However, the departure time (orario) and platform number (binario) on the electronic info displays can differ to that on the posters.
If it does, then the electronic info supersedes the info on the poster – follow what’s displayed on the screens.
The four steps to finding your way to your train if you have a reservation:
1: Checking the info on your ticket
Check your ticket when you arrive at the station (or if you have just purchased it)
Treno = The train number, The number of the coach you will be travelling is listed to the right of ‘carrozza’ (carrozza = coach/carriage)
Posti = the seat number(s)
The ‘Ora’ to the left of the ‘Partenza’ station is the departure time.
2. Using the main departure screens in the main hall or on the concourse:
Look for the train number and departure time on the electronic departure screens, that match the numbers on your ticket(s).
If your train is not yet listed, you could check the paper departure posters to see which binario/track/platform your train will be departing from.
If you’re not at terminal station, don’t head to the binario, particularly early.
The only facilities on the binario will be a small waiting room.
So if you want to grab a coffee etc, you need to do that in the main station buildings.
Also the electronic departure info can contradict the paper posters – and when it does the electronic screens will have the correct information, so hang back until the electronic screens confirm the departure details.
3. Making your way to the binario (platform/track) that your train is departing from:
Make your way to the binario/track/platform that your train will be departing from, at least 5 mins before your train is due to depart.
If the station has lift access to the binario/tracks/platform and you want to use them, take your time to work out where they are and what the options are.
If you’re NOT boarding a train at a terminal station, your train may not be the next train to depart from that particular binario .
So don’t be surprised if you can’t see it on the ‘next departure’ screens, that you will find on the binario (track/platform).
4. When you have reached the binario (platform/track) that your train is departing from:
Don't move too far along the binario - initially wait where you can see the departure screen.
If the binario (track/platform) has Coach/carrozza number info screens:
When the location of the carrozza/coach that you will be travelling in is flashed up on the screens - move towards the corresponding number.
If the binario (track/platform) DOESN'T have coach/carrozza number info screens:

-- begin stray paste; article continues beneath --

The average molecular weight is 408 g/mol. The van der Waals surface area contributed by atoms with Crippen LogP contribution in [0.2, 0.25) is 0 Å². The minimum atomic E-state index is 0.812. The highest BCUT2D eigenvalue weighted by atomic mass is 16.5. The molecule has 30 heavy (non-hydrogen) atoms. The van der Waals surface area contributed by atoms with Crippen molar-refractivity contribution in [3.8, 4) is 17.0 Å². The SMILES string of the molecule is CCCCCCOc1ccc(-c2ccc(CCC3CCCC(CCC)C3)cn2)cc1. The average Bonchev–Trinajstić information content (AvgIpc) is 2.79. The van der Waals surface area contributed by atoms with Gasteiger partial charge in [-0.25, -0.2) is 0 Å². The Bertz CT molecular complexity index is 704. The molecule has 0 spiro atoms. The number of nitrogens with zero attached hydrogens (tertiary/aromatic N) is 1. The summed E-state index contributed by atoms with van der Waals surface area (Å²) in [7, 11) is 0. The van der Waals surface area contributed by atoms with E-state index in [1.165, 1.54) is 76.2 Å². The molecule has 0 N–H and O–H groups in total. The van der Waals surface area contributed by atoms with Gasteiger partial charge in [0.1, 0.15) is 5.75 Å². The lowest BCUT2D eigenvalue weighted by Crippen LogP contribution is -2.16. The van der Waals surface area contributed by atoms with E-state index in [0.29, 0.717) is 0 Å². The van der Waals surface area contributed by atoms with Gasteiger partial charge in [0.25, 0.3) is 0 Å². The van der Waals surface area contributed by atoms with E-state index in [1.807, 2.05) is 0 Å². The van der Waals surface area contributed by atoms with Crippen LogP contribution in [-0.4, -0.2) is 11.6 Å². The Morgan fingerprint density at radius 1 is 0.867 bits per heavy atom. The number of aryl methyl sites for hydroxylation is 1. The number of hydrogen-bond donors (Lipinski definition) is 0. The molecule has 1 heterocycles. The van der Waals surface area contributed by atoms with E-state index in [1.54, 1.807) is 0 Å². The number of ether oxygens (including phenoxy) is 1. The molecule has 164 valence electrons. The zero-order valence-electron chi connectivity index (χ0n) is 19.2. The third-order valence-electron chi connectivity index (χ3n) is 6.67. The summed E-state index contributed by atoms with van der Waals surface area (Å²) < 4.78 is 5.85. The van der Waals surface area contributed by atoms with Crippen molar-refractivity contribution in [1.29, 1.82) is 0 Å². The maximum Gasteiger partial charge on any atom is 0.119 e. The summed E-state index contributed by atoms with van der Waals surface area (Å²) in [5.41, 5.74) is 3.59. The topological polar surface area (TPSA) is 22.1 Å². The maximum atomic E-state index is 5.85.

Just before the train arrives an announcement will be made in Italian followed by English.
However, this announcement WON'T have details of where the coach numbers will be located.
On virtually all Frecce and Intercity trains 1st class will be at one end of the train and 2nd class will be at the other.
The announcement will include details of whether 1st class coaches will be at the front or rear of the train - but they can be incorrect.
If you will be travelling 2nd class the best option can be waiting in the middle of the binario (track/platform) - and then to make a dash towards the coach in which your seat is located when the train arrives
If need be board the train by a convenient door and then walk through the train to find your seat
Four other things worth knowing about Italian stations:
Most large non-terminal stations have lift access to/from the binari/tracks/platforms that the trains depart from.
However, the location of these lifts on the binari/tracks/platforms AND in the main station buildings can be less than obvious.
At Italian non terminal stations, the access to the trains is nearly always by passage ways, that run under the tracks, connecting the binari to the departure halls.
Many stations have more than one of these passage ways and when that is the case, the lifts can be in a secondary passage way.
The availability of food and drink at stations can vary widely – something that UK visitors will particularly notice is a lack of chain outlets.
Quality restaurants at stations are the exception rather than the norm.
At some busy stations – Perugia, Pisa Centrale, La Spezia Centrale etc, the only food/drink outlet is a snack bar.
At Ancona travellers can also use the Trenitalia staff canteen, but this is not universal.
Some stations including Firenze S.M.N, Milano Centrale, Roma Termini, Venezia S. Lucia and Torino Porta Nuova house mini shopping malls - or have mini-malls attached to them.
When that is the case, the shops and the food/drink outlets will be in separate parts of the station.
Meaning that they have concourses at one end of the binari (platforms/tracks) so are comparatively easy stations (stazione) in which to change trains.
If you're changing trains at these stations, you won't have to use lifts or stairs to access the binario (track/platform) that your next train will be departing from.
Though if the train you're travelling by CALLS at one of the stations on route to another destination - then it will reverse direction on departure from these stations.
I wanted to share my passion for train travel and explain how anyone can take the fantastic journeys I have taken.
This is one of more than 100 train travel guides available on ShowMeTheJourney, which will make it easier to take the train journeys you want or need to make. As always, all images were captured on trips taken by ShowMeTheJourney.